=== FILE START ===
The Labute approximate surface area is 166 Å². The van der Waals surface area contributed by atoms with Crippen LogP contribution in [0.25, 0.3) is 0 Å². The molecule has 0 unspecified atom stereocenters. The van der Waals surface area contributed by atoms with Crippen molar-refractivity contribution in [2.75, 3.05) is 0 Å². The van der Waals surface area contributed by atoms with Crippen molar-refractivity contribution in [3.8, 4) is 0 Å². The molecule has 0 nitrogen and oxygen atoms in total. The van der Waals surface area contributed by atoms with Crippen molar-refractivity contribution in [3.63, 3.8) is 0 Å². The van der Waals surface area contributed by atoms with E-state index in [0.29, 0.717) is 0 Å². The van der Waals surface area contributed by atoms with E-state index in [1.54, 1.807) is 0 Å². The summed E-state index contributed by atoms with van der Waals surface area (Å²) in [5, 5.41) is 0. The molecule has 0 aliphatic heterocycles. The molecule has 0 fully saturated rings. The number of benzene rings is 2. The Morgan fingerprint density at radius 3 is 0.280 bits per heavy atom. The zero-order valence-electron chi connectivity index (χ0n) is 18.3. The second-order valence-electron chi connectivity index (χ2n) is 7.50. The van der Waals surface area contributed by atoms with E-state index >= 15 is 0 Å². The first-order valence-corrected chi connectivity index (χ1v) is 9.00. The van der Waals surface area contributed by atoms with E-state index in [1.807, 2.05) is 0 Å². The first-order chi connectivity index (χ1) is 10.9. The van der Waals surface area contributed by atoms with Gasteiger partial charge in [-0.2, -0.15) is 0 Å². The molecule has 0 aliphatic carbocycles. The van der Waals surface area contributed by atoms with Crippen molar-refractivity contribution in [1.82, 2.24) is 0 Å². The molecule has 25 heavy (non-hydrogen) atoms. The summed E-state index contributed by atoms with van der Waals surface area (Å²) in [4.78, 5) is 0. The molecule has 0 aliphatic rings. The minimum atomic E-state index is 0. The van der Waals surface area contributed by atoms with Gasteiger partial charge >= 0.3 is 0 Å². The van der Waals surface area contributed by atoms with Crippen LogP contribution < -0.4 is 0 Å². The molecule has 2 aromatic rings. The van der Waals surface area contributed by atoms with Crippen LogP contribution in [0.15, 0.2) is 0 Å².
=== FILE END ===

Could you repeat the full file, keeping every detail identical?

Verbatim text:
The Labute approximate surface area is 166 Å². The van der Waals surface area contributed by atoms with Crippen LogP contribution in [0.25, 0.3) is 0 Å². The molecule has 0 unspecified atom stereocenters. The van der Waals surface area contributed by atoms with Crippen molar-refractivity contribution in [2.75, 3.05) is 0 Å². The van der Waals surface area contributed by atoms with Crippen molar-refractivity contribution in [3.8, 4) is 0 Å². The molecule has 0 nitrogen and oxygen atoms in total. The van der Waals surface area contributed by atoms with Crippen molar-refractivity contribution in [3.63, 3.8) is 0 Å². The van der Waals surface area contributed by atoms with E-state index in [0.29, 0.717) is 0 Å². The van der Waals surface area contributed by atoms with E-state index in [1.54, 1.807) is 0 Å². The summed E-state index contributed by atoms with van der Waals surface area (Å²) in [5, 5.41) is 0. The molecule has 0 aliphatic heterocycles. The molecule has 0 fully saturated rings. The number of benzene rings is 2. The Morgan fingerprint density at radius 3 is 0.280 bits per heavy atom. The zero-order valence-electron chi connectivity index (χ0n) is 18.3. The second-order valence-electron chi connectivity index (χ2n) is 7.50. The van der Waals surface area contributed by atoms with E-state index >= 15 is 0 Å². The first-order valence-corrected chi connectivity index (χ1v) is 9.00. The van der Waals surface area contributed by atoms with E-state index in [1.807, 2.05) is 0 Å². The first-order chi connectivity index (χ1) is 10.9. The van der Waals surface area contributed by atoms with Gasteiger partial charge in [-0.2, -0.15) is 0 Å². The molecule has 0 aliphatic carbocycles. The van der Waals surface area contributed by atoms with Crippen molar-refractivity contribution in [1.82, 2.24) is 0 Å². The molecule has 25 heavy (non-hydrogen) atoms. The summed E-state index contributed by atoms with van der Waals surface area (Å²) in [4.78, 5) is 0. The molecule has 0 aliphatic rings. The minimum atomic E-state index is 0. The van der Waals surface area contributed by atoms with Gasteiger partial charge >= 0.3 is 0 Å². The van der Waals surface area contributed by atoms with Crippen LogP contribution < -0.4 is 0 Å². The molecule has 2 aromatic rings. The van der Waals surface area contributed by atoms with Crippen LogP contribution in [0.15, 0.2) is 0 Å².